RSS

Tag Archives: book design

Secret of Great Book Cover Design and Layout

.
Book-Design

.

In a former blog: “Becoming Your Own Publisher” the book production process, you can find lots of tips and links for your book layout, cover and formatting process.  Many new authors are complaining about the pre-print process at CreateSpace, other POD service companies or the printing company they use for larger quantities of paperbacks and books. They are suddenly confronted with fonts, typography, page and other book layout requirements. However, not only for printed books, but also for e-books it is essential to know a bit about the possibilities and rules.
.

To familiarize yourself with this (often) completely new field, read Joel Friedlander’s beginner
articles

Understanding Fonts & Typography
http://www.thebookdesigner.com/understanding-fonts-typography/

Understanding Book Layouts and Page Margins
http://www.thebookdesigner.com/2013/08/book-layouts-page-margins/
.

Joel Friedlander explains the basic building blocks that books are made of, and the typography:
type fonts and they way they are arranged on the page. He says: “There are so many tiny details
and decisions that go into formatting a book that you pretty much have to be someone who enjoys
working on that scale to appreciate book design. It may involve differences of a hundredth of an
inch one way or the other. That’s true for the decisions you make about margins, too.”
He cautions for example that “the “minimum” margin of .25″ that CreateSpace refers to is too small for most books. This margin measurement is meant to create a “safe area” so that nothing on your page is in danger of getting trimmed off.”
.

Michael N. Marcus explains why book margins are so important: “One of my basic rules of thumb
is that the a book’s outside margins must be large enough to comfortably fit human thumbs without
covering up any text. It’s really annoying to have to constantly re-position pages while reading
through a book.” His blog is another great reading for new author-publishers how book-layout works. He also wrote a great cautionary book “How to NOT Get Screwed by a Self-Publishing Company“.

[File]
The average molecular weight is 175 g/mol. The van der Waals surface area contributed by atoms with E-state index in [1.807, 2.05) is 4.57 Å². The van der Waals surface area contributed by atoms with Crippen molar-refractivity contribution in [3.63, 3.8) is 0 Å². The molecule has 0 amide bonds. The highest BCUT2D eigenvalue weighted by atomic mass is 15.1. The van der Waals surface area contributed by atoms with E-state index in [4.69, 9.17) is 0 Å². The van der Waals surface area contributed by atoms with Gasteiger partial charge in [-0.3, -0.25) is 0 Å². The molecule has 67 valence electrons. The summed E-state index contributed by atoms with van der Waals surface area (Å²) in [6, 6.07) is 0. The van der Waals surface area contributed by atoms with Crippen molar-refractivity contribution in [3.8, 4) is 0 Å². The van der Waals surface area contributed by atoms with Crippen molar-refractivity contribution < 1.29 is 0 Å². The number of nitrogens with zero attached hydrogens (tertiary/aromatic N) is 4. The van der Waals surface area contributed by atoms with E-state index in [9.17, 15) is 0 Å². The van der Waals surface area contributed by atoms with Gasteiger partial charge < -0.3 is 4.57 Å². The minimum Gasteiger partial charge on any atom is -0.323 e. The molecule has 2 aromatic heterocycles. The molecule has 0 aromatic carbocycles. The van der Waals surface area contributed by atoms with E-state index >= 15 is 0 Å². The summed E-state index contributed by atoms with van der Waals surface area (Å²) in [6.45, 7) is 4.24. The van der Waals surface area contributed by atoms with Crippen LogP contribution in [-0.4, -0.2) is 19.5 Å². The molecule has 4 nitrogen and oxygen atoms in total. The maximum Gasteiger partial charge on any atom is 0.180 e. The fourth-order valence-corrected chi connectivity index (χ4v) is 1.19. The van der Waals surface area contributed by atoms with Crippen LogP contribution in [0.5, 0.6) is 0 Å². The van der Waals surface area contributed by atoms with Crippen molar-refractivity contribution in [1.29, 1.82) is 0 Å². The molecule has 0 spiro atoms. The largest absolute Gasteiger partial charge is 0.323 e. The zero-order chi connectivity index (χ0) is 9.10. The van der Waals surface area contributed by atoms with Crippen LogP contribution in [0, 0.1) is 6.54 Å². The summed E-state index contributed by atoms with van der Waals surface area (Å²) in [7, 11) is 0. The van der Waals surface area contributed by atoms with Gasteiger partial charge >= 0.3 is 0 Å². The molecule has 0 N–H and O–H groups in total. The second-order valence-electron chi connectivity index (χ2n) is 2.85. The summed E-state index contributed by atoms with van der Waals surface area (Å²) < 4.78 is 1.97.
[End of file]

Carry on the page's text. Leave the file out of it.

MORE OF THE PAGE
.

Want to read and learn more about book design? If you are a writer working with a publisher (large or small) or if you are a small or first time publisher, these books will help you to understand the book production process and the principles of good cover and interior book design.

Book Design and Production
http://www.amazon.com/Book-Design-Production-Pete-Masterson/dp/0966981901

Basics Design Layout, 2nd edition
http://www.amazon.com/Basics-Design-02-Layout-Second/dp/2940411492/

.

<><><><><>

.

If you would like to get help in all things publishing, have your book intensively promoted and learn how to navigate social media sites: We offer all this and more for only $ 179 for 3 months. Learn more about this individual book marketing help: http://www.111Publishing.com/Seminars
Or visit http://www.e-Book-PR.com/book-promo to advertise your new book, specials or KDP Select Free Days.

Please check out all previous posts of this blog (there are almost 900 of them : ) – if you haven’t already. Why not sign up to receive them regularly by email? Just click on “Follow” in the upper line on each page – and then on “LIKE” next to it. There is also the “SHARE” button underneath each article where you can submit the article to Pinterest, Google+, Twitter, Facebook, Tumblr and to StumpleUpon.

Thanks a lot for following:

@111publishing
http://on.fb.me/TvqDaK
http://bit.ly/VmtVAS 111Publishing @ Google+

.

.

Hyper Smash

Pingate

 

Tags: , , , , , , , ,

How Publishing works – Part 1

New self-publishers are often confused about how the editorial process works. They want to know what takes place at each stage of their book’s development. It seems that if you have a map, it’s easier to understand where you are on the road to getting your book into print. Let’s take a look at the stages through which your book moves.

Although you are anxious to see your book in print, you realize you will have to go through a process to make sure you’ve created the best product you can for your particular market and the goals you’ve set for your book.